MADISON — The 21st annual West Virginia Coal Festival got underway Tuesday in Madison an opening ceremony at the Boone County courthouse.
A crowd gathered at 6 p.m. in the sweltering June heat and humidity to hear from Joy Underwood, president of the festival.
Another highlight of the event was a short speech by West Virginia Coal Association Vice President Chris Hamilton.
The event commenced with an opening statement by Underwood, followed by a welcome address by another Coal Festival board member, Delores Cook.
The posting of the colors and Pledge of Allegiance was led by Veterans of Foreign Wars Post 5578 of Madison. Curtis Mayhorn is the commander.
Autumn Blair, a rising 18-year-old musical star, flawlessly delivered a rendition of the “Star-Spangled Banner.”
The posting of the festival flag was led by the Civil Air Patrol under the direction of Carol Martin. An invocation was delivered by Rev. Tom Bias of the Van United Methodist Church.
Chad Hess followed with his version of song entitled, “Back to Boone.” In addition to his musical talents, Hess is a Boone County deputy sheriff, according to Underwood.
Blair then returned to the podium to deliver an inspired “Coal Miners Daughter.” She was accompanied on this country music classic by Scott Scaggs. Blair is related to the legendary artist famous for the coal mine song, Loretta Lynn.
Maxine Tinnel, pageant director, presented the queens, including last year’s royalty. Sylvester Mayor Manuel Arvon was recognized as the grand marshal of this year’s festival.
Madison Mayor H.H. “Sonny” Howell, the parade marshal, was absent from the ceremonies.
Next, Colonel Reese recognized two Boone County D-Day survivors: Bob Peal of the Navy and Elmer Mitchell of the Army.
It was then Hamilton’s turn to speak. He noted that he had not received a “warm welcome” in Madison on this humid day, “but a hot welcome to Boone County.”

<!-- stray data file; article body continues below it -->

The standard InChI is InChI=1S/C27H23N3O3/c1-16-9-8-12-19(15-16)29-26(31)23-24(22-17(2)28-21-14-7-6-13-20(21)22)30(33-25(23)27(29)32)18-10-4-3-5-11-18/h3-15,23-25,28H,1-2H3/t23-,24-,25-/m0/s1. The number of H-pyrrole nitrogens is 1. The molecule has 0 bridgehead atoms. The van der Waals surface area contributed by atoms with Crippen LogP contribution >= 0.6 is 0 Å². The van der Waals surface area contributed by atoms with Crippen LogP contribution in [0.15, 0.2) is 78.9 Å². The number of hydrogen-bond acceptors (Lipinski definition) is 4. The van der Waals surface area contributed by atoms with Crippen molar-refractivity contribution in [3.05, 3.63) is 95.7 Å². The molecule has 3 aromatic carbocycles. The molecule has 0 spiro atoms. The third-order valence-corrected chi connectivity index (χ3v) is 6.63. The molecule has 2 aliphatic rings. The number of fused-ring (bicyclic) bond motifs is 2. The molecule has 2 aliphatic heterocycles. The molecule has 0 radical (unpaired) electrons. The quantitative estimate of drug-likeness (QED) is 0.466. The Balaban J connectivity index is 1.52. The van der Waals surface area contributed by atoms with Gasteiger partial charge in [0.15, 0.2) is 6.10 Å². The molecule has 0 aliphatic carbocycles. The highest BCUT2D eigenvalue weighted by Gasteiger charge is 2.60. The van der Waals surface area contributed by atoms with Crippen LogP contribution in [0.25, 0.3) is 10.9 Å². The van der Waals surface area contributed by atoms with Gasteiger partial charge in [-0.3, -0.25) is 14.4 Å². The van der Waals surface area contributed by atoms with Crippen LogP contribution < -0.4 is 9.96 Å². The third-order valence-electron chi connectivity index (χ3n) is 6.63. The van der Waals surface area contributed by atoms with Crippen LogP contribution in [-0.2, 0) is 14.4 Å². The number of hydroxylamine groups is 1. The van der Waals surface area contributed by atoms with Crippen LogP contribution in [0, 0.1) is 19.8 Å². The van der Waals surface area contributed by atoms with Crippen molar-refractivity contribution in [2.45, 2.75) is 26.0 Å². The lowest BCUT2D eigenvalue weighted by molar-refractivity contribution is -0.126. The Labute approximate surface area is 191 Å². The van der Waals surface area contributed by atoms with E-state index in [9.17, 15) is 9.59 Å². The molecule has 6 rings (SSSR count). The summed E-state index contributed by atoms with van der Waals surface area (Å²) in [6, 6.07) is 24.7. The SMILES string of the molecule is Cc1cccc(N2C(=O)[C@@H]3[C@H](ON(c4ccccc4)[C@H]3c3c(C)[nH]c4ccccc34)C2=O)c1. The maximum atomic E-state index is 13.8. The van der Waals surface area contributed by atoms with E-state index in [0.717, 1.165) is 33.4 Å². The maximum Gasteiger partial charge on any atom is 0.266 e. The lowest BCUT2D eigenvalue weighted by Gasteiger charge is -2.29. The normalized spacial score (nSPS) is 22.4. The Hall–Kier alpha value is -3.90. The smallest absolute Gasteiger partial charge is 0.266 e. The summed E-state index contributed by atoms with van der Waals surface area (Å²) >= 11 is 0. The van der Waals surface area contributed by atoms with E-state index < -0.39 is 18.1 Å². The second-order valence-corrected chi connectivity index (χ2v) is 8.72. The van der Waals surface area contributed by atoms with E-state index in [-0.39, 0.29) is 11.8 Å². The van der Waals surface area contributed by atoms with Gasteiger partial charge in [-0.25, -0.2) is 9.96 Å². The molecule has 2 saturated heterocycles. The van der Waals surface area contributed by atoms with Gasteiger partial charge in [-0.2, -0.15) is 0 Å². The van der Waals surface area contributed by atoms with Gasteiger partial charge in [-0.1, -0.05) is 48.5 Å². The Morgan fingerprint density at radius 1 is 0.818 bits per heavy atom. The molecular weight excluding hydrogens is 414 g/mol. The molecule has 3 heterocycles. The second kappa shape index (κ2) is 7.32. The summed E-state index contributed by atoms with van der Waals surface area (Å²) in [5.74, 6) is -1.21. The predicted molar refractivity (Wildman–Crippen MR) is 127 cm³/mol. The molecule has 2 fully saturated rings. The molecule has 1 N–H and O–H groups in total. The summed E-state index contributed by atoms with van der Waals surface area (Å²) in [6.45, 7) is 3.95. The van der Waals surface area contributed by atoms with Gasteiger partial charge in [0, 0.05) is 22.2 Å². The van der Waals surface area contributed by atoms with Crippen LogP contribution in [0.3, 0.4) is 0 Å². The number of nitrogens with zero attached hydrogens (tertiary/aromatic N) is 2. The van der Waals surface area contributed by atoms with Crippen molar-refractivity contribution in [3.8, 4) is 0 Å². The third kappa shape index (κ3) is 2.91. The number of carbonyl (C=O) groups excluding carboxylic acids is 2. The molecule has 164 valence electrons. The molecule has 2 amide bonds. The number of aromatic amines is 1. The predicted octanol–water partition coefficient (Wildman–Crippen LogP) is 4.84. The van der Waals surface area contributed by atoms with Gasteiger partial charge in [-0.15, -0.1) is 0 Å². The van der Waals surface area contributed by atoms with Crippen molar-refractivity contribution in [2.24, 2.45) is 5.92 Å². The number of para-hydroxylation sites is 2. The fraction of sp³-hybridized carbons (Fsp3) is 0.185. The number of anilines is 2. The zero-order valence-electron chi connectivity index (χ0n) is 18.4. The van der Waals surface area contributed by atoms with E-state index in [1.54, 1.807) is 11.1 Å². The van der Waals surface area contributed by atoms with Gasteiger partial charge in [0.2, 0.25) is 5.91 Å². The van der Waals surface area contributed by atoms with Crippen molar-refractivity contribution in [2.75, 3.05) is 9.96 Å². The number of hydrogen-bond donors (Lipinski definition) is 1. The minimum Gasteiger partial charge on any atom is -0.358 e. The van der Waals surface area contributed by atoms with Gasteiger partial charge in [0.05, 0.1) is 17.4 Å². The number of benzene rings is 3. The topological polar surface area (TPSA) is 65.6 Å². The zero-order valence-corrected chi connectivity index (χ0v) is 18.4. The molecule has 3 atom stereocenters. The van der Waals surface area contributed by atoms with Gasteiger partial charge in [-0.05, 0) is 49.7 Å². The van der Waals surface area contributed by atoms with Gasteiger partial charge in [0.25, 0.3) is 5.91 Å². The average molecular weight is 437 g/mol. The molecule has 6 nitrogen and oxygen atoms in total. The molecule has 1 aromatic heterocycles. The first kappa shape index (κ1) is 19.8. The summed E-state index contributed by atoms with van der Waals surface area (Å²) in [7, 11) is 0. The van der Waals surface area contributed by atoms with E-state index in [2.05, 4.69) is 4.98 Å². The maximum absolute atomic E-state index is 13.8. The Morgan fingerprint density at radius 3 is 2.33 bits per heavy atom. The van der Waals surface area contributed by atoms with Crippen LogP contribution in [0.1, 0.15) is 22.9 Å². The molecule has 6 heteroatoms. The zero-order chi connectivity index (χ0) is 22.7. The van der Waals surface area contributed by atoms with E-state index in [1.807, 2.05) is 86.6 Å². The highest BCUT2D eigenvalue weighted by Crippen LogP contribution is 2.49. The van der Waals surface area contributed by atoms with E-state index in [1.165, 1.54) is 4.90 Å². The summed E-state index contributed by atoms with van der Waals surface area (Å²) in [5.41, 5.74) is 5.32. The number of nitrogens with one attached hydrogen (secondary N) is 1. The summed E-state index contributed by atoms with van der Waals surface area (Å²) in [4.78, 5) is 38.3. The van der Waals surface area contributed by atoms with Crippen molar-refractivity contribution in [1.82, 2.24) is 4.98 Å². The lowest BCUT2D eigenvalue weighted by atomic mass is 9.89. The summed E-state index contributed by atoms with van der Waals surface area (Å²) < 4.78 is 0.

Hamilton spoke of the admiration he and his group hold for the coal miners, present and past, of Boone. He said mining started in the area “250 years ago. It has gone on for 150 years in the State of West Virginia and, before that, for 100 years in the Commonwealth of Virginia.”
He said the area boasts some of the “best miners, best engineers, and best technicians in the world” who are now “being punished by the administration in Washington for a job well done.”
Although he said he did not “want to become political,” Hamilton said there is no doubt the administration in Washington wants to eliminate carbon-based fuels.
In the last three years, he said, 10,000 mining jobs have been lost in West Virginia, Southeastern Kentucky and Southwest Virginia. “They are out to get us,” he reminded the crowd.
Hamilton went on to say pollution is a “world problem but the United States is treating it as though we can single-handedly solve all the problems. We can’t.”
Hamilton said shutting down all coal-related energy plants in the U.S. would result in only a four percent improvement in global environmental conditions.
“We need help,” he said, “and the answer is not to put our hard-working coal miners out of business.”
The program concluded with a benediction by Rev. Bias.
The event also featured the 2014 WV Coal Festival beauty pageant queens.
Also, the Coal Museum and train display opened Tuesday, as well as a bicycle parade, a karaoke show and the carnival.
Today features mine equipment displays, the Miners Memorial Service at 6 p.m. on the front lawn of the Boone County Courthouse, and a gospel music concert starting at 7:10 p.m. on the Main Stage on Main Street in downtown Madison.
The Coal Festival runs through Saturday in Madison with free entertainment and a number of events open to the public. Musical events, parades, the carnival and fireworks are featured during the 5-day festival.